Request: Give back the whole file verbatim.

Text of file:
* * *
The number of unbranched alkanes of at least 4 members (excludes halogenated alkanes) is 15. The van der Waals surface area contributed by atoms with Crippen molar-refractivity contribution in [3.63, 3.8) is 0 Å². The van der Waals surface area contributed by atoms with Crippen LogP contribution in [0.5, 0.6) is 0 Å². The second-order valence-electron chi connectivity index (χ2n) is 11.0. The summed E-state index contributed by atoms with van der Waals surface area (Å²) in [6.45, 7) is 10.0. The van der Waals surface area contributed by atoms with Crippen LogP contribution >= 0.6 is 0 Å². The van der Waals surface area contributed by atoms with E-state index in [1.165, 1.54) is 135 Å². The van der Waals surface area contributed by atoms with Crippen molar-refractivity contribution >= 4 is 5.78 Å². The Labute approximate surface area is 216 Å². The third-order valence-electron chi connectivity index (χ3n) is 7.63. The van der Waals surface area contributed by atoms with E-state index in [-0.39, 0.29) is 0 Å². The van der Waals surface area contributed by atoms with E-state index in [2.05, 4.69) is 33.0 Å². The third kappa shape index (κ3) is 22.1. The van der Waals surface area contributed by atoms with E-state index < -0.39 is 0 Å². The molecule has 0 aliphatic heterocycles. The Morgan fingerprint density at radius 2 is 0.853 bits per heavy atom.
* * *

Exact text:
The number of unbranched alkanes of at least 4 members (excludes halogenated alkanes) is 15. The van der Waals surface area contributed by atoms with Crippen molar-refractivity contribution in [3.63, 3.8) is 0 Å². The van der Waals surface area contributed by atoms with Crippen LogP contribution in [0.5, 0.6) is 0 Å². The second-order valence-electron chi connectivity index (χ2n) is 11.0. The summed E-state index contributed by atoms with van der Waals surface area (Å²) in [6.45, 7) is 10.0. The van der Waals surface area contributed by atoms with Crippen LogP contribution >= 0.6 is 0 Å². The van der Waals surface area contributed by atoms with E-state index in [1.165, 1.54) is 135 Å². The van der Waals surface area contributed by atoms with Crippen molar-refractivity contribution >= 4 is 5.78 Å². The Labute approximate surface area is 216 Å². The third-order valence-electron chi connectivity index (χ3n) is 7.63. The van der Waals surface area contributed by atoms with E-state index in [-0.39, 0.29) is 0 Å². The van der Waals surface area contributed by atoms with E-state index in [2.05, 4.69) is 33.0 Å². The third kappa shape index (κ3) is 22.1. The van der Waals surface area contributed by atoms with E-state index < -0.39 is 0 Å². The molecule has 0 aliphatic heterocycles. The Morgan fingerprint density at radius 2 is 0.853 bits per heavy atom.